One of the commonly asked questions that entrepreneurs
ask their attorneys when forming a company is where to incorporate it. Most
frequently, companies choose between incorporating in their home state and
registering in Delaware.
Delaware is chosen by many companies because of its well-developed corporate
law that is typically viewed as pro-management and that gives the majority
shareholders the flexibility in dealing with the minority shareholders. It is
easy to file documents and obtain certificates from the Delaware Division of
Corporations. Also, Delaware has a separate Court of Chancery, dating back to
1792, which is a business law court where judges are appointed on merit, not
elected. This Court has no juries, and decisions are issued in a form of
written opinions. Delaware business case law is abundant and there is much
precedent for corporations to refer to when considering what actions they can
and cannot take. Delaware business law (statutes and precedents) has come to be
considered as the "national corporation law" since all lawyers are well
familiar with it, having studied it in law school, and the most well-known
business-related decisions have come out of Delaware courts.
Large companies with complex structures or those companies that plan to seek
venture capital financing or go public typically consider Delaware as the state
of incorporation. In fact, it is almost expected that a company going public be
a Delaware corporation. In the 1990s, for example, the share of Delaware
companies' IPOs registered on the New York Stock Exchange increased to 73-77%.
After all, Delaware's corporate laws are the most flexible, its Chancery Court
is the oldest in the country, and the abundance of business law precedent is
clear. However, costs of incorporation and ongoing tax obligations in Delaware
may be substantial.
Typically, companies are entitled to apply the laws of their state of
incorporation to their internal affairs and corporate governance. However, it
is not entirely the case if the company is deemed to be a quasi-foreign
corporation in California. A private corporation becomes subject to the
California Corporations Code Section 2115 (to the exclusion of the law of the
state of incorporation) if more than 50% of its outstanding voting stock is
owned by California residents and more than 50% of its business is conducted in
California (measured by property, payroll and sales).
So, a Delaware private corporation with business in California may find itself
subject to pro-shareholder corporate governance laws of the state of
California. Section 2115 of the California Corporations Code requires foreign
companies to apply various provisions of California laws to such fundamental
areas of their internal affairs as annual election of directors (cumulative
voting is required, not optional), directors standard of care, removal of
directors without cause, indemnification of officers and directors,
distributions to shareholders, supermajority vote requirements, limitations on
sale of assets, cumulative voting provisions, reorganizations, dissenters'
rights, rights of inspection and class voting for mergers.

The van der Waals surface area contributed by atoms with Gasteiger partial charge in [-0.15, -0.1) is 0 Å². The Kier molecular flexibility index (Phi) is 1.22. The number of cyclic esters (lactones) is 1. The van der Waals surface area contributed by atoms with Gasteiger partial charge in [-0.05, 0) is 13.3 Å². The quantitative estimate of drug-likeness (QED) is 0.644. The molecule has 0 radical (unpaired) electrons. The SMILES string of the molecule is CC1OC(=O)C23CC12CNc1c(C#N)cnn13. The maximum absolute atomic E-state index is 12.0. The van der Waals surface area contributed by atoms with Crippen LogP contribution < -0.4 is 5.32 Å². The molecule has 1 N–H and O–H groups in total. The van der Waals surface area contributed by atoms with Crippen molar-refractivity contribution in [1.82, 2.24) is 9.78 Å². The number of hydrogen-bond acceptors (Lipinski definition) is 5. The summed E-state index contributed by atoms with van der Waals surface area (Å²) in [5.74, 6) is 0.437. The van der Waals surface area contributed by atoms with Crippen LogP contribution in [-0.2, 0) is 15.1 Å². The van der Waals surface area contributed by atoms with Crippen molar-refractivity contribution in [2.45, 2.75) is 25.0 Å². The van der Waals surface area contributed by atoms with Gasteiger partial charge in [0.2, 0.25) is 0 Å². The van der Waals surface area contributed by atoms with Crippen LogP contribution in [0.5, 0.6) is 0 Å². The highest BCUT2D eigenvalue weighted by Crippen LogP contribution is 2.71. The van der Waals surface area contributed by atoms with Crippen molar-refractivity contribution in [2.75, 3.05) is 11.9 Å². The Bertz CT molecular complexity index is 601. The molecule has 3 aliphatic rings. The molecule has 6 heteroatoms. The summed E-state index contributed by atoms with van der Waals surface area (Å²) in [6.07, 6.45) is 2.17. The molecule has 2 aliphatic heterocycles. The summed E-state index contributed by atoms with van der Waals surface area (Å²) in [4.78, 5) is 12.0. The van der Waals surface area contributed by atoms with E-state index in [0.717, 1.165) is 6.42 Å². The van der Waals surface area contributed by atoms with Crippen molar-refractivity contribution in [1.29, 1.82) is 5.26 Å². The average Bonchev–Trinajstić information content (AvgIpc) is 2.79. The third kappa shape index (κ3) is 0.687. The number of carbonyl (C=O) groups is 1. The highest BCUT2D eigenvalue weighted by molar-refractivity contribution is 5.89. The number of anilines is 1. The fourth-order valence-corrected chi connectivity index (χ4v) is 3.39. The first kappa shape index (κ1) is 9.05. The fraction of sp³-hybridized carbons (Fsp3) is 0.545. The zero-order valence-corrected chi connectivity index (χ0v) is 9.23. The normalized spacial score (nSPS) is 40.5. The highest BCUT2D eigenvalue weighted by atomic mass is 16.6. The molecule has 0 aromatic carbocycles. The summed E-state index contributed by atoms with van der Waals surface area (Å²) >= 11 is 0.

A particular area of concern is the provision applicable to class voting on
mergers. The California law requires that the holders of each class of capital
stock of a corporation approve the merger, whereas the Delaware law only
requires the approval of holders of the majority of the outstanding stock. This
class vote requirement gives a small group of shareholders holding a majority
of one class of stock the opportunity to block the merger, even if the merger
is favored by the majority of shareholders of the company.
In VantagePoint Venture Partners 1996 v. Examen Inc., 871 A.2d 1108 (2005) [an enhanced version of this opinion is available to lexis.com subscribers], the
Delaware Supreme Court considered this point and found that California could
not constitutionally impose its corporate governance laws on a Delaware
corporation that was governed by the Delaware General Corporation Law.
The California courts have also recently come to the same conclusion, although
indirectly. In May 2012, the Second District Court of Appeal in California
mentioned, in dicta, that matters of internal governance should be governed by
the laws of the corporation's state of incorporation.
However, Section 2115 still governs as written. It is a matter of the local
legislature to repeal or amend the long-arm statute. Recently, proposals have
been made and considered to repeal Section 2115, but they have not been successful.
So, what are startups to do in the meantime? Businesses that are based in
California or that would qualify as quasi-foreign corporations pursuant to
Section 2115 may be better off choosing to incorporate in California (since
Section 2115 would still subject them to the California Corporations Code), and
then re-incorporate in Delaware when they are ready to go public. Remember:
Section 2115 only applies to private companies, not those with stock listed on
a national stock exchange or quoted on Nasdaq.
This article is not a legal advice, and was written for general
informational purposes only.
Read more commentary from Arina Shulga on the
legal aspects of operating new and growing businesses at Business Law Post.
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